by Emma Jane Vignola
Source: Island Parent Magazine
Originally Published: August 2019
Summer is the perfect time to visit the beach with your family thanks to warm weather and daytime low tides. The intertidal zone, the exposed area between high and low tide, is a fun and dynamic place to explore. If you know what to look for this can be a wonderful opportunity to connect with nature and observe fascinating sea creatures. As visitors to the beach, there are many ways we can both enjoy and protect these natural areas. Here are some tips for respectful beach exploration, ideas for amazing animals to look for, and suggestions on regional parks to visit.
Beach Explorer’s Code
1. If you pick it up, put it back. The rocks at the beach are homes for animals. If you are looking under rocks to see who lives there, it’s like taking the roof off someone’s home. When you are done looking, make sure to put the roof back on so the animal can continue living there, otherwise you’ll leave them exposed to the hot sun and hungry predators.
2. Handle creatures gently. Touch or hold animals with care and walk carefully so you don’t step on or disturb shoreline animals. If you want to observe an animal for a few minutes, make sure to keep it in a container full of sea water and try not to drop them from up high. Release animals promptly to minimize stress.
3. Leave it at the beach. Everything at the beach plays a role there even if it looks unused. For example, empty shells can provide homes for many animals, like the hermit crab who can’t grow its own shell. Hermit crabs tuck themselves into empty shells they find at the beach. As they grow they need to upgrade to bigger and bigger shells.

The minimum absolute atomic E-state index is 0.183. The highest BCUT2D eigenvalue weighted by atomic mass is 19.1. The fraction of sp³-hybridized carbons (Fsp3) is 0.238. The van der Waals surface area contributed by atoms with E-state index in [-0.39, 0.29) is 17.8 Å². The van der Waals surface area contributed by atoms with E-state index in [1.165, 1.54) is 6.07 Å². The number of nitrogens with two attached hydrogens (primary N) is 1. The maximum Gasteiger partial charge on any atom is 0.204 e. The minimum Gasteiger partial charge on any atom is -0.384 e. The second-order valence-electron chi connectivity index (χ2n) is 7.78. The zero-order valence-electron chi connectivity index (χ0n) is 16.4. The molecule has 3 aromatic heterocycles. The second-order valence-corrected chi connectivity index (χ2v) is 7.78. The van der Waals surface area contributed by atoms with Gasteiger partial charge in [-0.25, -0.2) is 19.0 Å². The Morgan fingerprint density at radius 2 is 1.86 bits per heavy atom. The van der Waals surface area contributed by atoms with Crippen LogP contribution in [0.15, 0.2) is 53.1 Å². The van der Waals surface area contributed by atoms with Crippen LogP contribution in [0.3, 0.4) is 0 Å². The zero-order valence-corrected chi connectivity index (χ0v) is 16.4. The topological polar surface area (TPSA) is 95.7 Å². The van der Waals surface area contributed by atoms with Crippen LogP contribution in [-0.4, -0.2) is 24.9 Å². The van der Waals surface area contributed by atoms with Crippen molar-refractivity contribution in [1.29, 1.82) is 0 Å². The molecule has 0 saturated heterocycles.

Island View Beach Regional Park
Island View Beach overlooks Haro Strait, the San Juan Islands, and Mount Baker. Located in Central Saanich along the eastern shore of the Saanich Peninsula, this rocky beach is rich in intertidal life. In the rocks you are likely to find many different kinds of crabs, barnacles, limpets, chitons, and isopods, who are related to the terrestrial pill bug (also called “roly-poly”). In the seaweed near the waterline you might find clingfish (who have a special fin under their body that acts like a suction cup), gunnels (a small fish that looks like an eel), or nudibranchs (also called sea slugs).
Witty’s Lagoon Regional Park
Offering one of the only open-expanses of sandy beach south of Parksville, this regional park is perfect for a long stroll in the sand. Located in Metchosin, the beach overlooks the Olympic Peninsula and has large tide pools at low tide, home to fish like the tidepool sculpin and flatfish. Keep an eye out for clam holes, piles of sand left behind by worms, bubble shell snails, crabs of all shapes and sizes, and shore birds or great blue herons. Please do not disturb these birds as they have limited time to catch enough food for themselves and their babies because of the tides.
East Sooke Regional Park
Classified as a wilderness park, East Sooke Regional Park offers access to several beaches and many seaside views of the Strait of Juan de Fuca and the Olympic Mountains across the water in Washington. Visit the small pocket beach, a short 300 m one-way from the Aylard Farm parking lot, to explore for crabs, sculpins, barnacles, and other animals who live on the rocks. If your family enjoys longer, more challenging outings, try hiking to Beechey Head for incredible views and a chance to look for whales, sea lions, and harbour seals swimming in the water below. You can also try driving a bit further to the Pike Road entrance for a beautiful stroll along an accessible trail through a lush coastal Douglas-fir ecosystem to Iron Mine Bay. Here you might find goose-neck barnacles, sea stars, periwinkle snails and sea anemones.
Want to learn more about the many interesting and wonderful animals you find in CRD regional parks? Join CRD Park Naturalists for free guided walks and drop-in events for all ages. For more information, visit crd.bc.ca/parks-events. Please remember that dogs are not permitted to stay in beach and picnic areas until September 15.
Emma Jane Vignola is a Park Naturalist with the Capital Regional District.
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